The use of brands as an extension of personal identity dates back at least as far as the postwar strivers of the 1950s, angling to clamber into Cadillacs. By 1980, Lisa Birnbach's "Official Preppy Handbook" offered a masterly sendup of a widely imitated social set largely defined by its labels - Brooks Brothers, BMW, Lacoste.
The 1990s brought a hail of new firms and wannabe brands. Many evaporated, but first they threw off real money and spawned conspicuous consumers eager again to line up behind hot brands for the purpose of belonging to a tribe.
Since then, the work of the mythmakers out to spin metal, fabric, and plastic into the participatory stories we know as brands has only become harder. Especially during a halting economic recovery, too many mentions of Manolo Blahniks on a saucy HBO series invites parody, not aspiration. Too deep a trickledown - boutique goods heaped on tables at discount chains - can effectively strip away cachet and "meaning."
In "The Culting of Brands," Douglas Atkins outlines what might sound like an old saw - ensuring brand longevity through the nurturing of a core of true believers. But then he takes the reader deep into the tactics of successful brands. He finds clear illustrations of crossover thinking between what he calls the sacred and secular realms.
During his research, for instance, a Macintosh computer user told him that "PC users must be saved." And from the other direction, "a young cult member insisted that his religion is a 'brand.' "
Atkins takes pains to try to destigmatize the word "cult," noting that group buy-in does not necessarily denote weakness of mind. "All great social and religious movements have started with bands of devoted followers chastised for being different," he writes.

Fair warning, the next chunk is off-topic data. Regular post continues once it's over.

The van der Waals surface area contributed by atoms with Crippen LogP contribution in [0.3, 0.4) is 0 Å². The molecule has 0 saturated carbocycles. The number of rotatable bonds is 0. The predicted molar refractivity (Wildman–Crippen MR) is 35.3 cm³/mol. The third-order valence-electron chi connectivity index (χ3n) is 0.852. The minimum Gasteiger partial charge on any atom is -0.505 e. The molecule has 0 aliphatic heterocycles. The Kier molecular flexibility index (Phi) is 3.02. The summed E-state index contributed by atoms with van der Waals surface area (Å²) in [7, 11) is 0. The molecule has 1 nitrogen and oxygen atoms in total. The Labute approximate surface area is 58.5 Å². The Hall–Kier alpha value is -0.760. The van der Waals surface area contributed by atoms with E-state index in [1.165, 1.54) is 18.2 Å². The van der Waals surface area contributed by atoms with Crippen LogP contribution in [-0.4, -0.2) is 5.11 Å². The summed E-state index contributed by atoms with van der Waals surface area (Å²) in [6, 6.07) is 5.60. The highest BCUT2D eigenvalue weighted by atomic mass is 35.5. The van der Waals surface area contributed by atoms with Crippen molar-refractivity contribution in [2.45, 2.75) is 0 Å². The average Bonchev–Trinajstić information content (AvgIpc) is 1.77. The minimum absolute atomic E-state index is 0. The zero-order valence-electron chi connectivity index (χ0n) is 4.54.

"Meaning-based brands" like The Body Shop, the ecofriendly seller of cosmetics, have actual, defined "belief systems" to which they hope to draw adherents. And many other successful brands - from Harley-Davidson and Saturn to eBay and jetBlue - are what Atkins calls articulations of more basic beliefs (in quality, for example, or efficiency) to which people hunger to subscribe.
Consumer communities naturally thrive under firms whose offerings represent widely sought qualities expressed in neat, understandable symbols, Atkins explains. Being perceived as different - a subculture - carries its own special allure, and Atkins tells how the best firms artfully play their "deviance" from cultural norms.
"You can be too different like Napster and be crushed by the recording establishment, or become overly familiar, like Snapple (which, under Quaker Oats ownership, lost its cult status and the stock price plummeted). The objective is to balance your brand's tension."
Atkins's book is a lucid explanation of what casual observers of the megabrands may have already intuited to be true: Consumers embrace the idea of belonging to brands that appear to have meaning.
• Clay Collins is editor of the Monitor's monthly Portraits section.